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  Reply # 500786 2-Aug-2011 14:05 Send private message

Could you let us know what your planning on running on the server and what you need in terms of HDD space and processing power?

I have that Supermicro case and like all Supermicro its a good build quality (apart from the front USB ports going rusty when ran it in a damp room).

Xeon e3 has been out over a month now but with that chassis its more suited towards dual CPU configs.







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  Reply # 500860 2-Aug-2011 15:47 Send private message

@magu, I'm hoping to stay away from traditional vendors as I'd like to make sure I get exactly what I want in the box and hopefully shave the price down a little from what they charge.

Ah, I forgot to check the manufacturers specification page. /facepalm

I am able to increment my power needs (1 amp at a time up to 4) and more via e-mail, so perhaps the power draw isn't so big an issue as I first thought.

AC Voltage: 100 - 240V, 60-50Hz, 10 - 4 Amp

I am a little confused still, does this mean the PSU requires ten to four amps to run or that it needs at least four amps and can handle up to ten?

@Zeon, As for what I intend to run on the server, it will function as part of a group of file transfer servers primarily serving FTP/SFTP as well as several websites and most likely SQL tasks/load balancing. It will probably work pretty hard :)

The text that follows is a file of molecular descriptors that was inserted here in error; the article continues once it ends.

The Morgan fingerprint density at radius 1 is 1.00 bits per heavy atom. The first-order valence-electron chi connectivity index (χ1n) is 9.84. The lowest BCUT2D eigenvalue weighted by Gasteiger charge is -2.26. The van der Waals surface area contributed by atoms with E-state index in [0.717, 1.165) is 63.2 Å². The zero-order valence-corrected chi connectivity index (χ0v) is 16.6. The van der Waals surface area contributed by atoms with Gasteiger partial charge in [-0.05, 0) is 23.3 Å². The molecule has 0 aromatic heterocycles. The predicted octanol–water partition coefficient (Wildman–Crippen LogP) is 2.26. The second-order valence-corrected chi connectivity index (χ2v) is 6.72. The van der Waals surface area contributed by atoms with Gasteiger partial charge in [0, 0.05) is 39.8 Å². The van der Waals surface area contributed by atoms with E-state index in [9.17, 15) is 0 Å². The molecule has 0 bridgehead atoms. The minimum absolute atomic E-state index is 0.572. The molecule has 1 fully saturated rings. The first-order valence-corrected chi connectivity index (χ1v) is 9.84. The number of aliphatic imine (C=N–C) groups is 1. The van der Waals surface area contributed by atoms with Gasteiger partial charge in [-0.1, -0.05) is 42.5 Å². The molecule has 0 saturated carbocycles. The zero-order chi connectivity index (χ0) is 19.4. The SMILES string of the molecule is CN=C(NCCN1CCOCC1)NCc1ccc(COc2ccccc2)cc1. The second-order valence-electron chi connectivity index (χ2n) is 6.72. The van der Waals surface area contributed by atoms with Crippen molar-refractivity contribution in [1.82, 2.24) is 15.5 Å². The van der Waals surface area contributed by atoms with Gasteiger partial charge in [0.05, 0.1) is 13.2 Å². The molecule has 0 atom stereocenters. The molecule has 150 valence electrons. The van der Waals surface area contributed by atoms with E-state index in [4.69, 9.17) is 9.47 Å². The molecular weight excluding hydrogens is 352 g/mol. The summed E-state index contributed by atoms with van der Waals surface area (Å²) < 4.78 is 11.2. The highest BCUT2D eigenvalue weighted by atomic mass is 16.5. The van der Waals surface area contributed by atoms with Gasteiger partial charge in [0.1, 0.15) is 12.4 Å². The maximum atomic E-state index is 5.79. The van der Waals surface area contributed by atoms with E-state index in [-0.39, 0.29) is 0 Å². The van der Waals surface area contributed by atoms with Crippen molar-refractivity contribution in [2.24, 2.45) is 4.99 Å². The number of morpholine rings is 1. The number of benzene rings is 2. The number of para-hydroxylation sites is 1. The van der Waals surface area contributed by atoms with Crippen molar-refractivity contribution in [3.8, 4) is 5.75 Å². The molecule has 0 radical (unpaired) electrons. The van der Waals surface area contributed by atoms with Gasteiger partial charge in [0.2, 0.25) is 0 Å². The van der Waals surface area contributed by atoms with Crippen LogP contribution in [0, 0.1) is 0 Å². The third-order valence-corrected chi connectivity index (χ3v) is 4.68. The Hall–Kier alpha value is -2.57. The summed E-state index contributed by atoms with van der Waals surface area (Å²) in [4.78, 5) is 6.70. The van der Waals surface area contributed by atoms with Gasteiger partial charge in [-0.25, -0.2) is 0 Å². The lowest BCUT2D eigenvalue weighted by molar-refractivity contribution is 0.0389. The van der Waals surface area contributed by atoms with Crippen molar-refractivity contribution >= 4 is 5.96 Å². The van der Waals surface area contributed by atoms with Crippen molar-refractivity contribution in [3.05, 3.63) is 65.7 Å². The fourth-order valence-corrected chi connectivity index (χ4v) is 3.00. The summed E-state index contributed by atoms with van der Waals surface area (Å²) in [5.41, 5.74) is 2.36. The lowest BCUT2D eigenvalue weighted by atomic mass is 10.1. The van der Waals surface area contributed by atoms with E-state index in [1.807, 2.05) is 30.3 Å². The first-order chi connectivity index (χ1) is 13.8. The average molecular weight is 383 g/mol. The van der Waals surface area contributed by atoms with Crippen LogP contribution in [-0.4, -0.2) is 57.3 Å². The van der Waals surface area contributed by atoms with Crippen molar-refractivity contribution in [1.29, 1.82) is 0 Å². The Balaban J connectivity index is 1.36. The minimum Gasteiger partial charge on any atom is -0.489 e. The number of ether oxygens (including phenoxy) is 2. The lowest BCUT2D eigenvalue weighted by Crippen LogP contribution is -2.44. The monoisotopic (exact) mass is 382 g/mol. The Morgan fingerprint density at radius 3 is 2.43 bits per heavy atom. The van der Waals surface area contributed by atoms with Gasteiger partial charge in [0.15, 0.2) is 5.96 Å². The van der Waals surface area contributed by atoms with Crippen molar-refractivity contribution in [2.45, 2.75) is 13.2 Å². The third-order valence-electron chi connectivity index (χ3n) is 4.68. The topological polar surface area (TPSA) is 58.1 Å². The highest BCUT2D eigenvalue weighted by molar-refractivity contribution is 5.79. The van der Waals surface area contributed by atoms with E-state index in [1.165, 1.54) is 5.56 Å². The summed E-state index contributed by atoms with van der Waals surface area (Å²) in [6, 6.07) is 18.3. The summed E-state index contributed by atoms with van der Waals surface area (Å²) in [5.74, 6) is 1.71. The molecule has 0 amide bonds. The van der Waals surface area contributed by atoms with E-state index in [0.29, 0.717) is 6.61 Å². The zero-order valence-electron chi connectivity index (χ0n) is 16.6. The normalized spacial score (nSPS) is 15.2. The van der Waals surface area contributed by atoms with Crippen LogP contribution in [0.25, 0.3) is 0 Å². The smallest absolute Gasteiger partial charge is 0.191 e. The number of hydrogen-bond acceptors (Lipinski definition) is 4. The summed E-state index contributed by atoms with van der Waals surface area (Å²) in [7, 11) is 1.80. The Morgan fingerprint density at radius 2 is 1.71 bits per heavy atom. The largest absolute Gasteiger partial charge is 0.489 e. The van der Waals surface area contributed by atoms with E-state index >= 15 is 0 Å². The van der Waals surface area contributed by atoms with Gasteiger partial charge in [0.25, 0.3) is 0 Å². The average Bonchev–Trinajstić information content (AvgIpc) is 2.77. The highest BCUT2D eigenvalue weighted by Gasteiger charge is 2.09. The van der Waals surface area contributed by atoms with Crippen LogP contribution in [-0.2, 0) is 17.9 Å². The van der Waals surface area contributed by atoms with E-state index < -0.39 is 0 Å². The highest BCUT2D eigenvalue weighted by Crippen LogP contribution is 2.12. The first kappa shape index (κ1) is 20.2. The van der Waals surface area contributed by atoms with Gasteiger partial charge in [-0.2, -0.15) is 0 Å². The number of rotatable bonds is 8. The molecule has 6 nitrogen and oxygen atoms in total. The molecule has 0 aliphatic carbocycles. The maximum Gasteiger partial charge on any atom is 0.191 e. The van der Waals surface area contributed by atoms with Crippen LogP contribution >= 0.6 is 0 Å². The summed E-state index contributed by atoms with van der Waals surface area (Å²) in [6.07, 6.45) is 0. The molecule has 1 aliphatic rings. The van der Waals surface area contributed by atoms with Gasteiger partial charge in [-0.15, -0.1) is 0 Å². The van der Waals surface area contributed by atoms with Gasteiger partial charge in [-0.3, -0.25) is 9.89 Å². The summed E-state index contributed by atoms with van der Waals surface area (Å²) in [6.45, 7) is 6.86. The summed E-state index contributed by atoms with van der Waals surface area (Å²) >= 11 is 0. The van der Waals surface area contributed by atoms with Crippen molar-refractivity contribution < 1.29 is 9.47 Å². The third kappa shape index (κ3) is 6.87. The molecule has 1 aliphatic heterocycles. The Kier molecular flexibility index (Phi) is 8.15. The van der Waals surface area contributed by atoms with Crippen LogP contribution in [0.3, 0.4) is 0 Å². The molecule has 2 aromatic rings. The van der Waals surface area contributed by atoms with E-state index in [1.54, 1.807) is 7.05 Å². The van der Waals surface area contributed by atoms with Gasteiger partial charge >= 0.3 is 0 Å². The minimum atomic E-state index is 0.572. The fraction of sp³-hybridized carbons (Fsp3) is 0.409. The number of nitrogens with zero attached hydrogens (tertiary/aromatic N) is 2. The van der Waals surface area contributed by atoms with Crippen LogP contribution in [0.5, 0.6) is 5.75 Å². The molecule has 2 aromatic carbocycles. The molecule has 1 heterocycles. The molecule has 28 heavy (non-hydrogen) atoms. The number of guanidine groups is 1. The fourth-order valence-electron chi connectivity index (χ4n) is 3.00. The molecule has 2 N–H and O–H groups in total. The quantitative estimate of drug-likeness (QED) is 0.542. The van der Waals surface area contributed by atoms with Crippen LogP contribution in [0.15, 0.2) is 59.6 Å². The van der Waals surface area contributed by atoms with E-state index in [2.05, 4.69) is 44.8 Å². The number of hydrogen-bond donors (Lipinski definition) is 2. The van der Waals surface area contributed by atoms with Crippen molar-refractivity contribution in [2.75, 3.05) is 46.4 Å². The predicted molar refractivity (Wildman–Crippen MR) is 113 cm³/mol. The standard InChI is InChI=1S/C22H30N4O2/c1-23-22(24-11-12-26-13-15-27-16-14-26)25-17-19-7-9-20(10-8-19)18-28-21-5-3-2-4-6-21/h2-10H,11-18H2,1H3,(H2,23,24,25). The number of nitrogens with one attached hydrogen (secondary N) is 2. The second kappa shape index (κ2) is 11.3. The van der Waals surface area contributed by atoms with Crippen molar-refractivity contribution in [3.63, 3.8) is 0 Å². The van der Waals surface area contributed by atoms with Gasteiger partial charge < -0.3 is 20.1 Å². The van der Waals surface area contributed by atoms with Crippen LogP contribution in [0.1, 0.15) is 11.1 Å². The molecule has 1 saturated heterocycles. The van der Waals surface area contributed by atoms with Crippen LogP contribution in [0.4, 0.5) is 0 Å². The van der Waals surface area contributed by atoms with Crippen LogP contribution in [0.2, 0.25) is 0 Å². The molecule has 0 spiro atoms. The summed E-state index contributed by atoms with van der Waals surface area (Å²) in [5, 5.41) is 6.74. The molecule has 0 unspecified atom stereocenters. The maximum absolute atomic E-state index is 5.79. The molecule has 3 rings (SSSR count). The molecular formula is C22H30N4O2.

Ah, maybe I was thinking of the Xeon E5. They are the comparable server CPUs to the i5, right?

I am a little wary of dual CPU configurations because I am unsure about power usage and I'm assuming that two CPUs will use a lot more than one, especially under load. The trade off is that they should provide better performance but I'd like a few HDDs to run...

As for disk storage, the case I have chosen has eight hot swap bays which I hope to use. I have been looking at the Seagate Constellation drives as they are very reliable and quite quick from what I have read.

I am worried about what kind of power draw having a lot of HDDs will have.

http://www.seagate.com/www/en-us/products/enterprise-hard-drives/constellation-es/constellation-es-2...

12V start max current - 2.04A
5V start max current - 0.54A
Average idle power - 7.71W
Average operating power - 10.68W

Does this mean each drive will require 0.54 - 2.04 amps on boot? If so, this may be a little more difficult than I originally expected.

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  Reply # 500890 2-Aug-2011 16:20 Send private message

We recently got a Superserver 6016t which is dual PSU, dual CPU and 4x 3.5" hot swap in 1u. You could look at something like SSD caching with your RAID card which would give you great performance but also larger space due to lower cost, high capacity hard drives.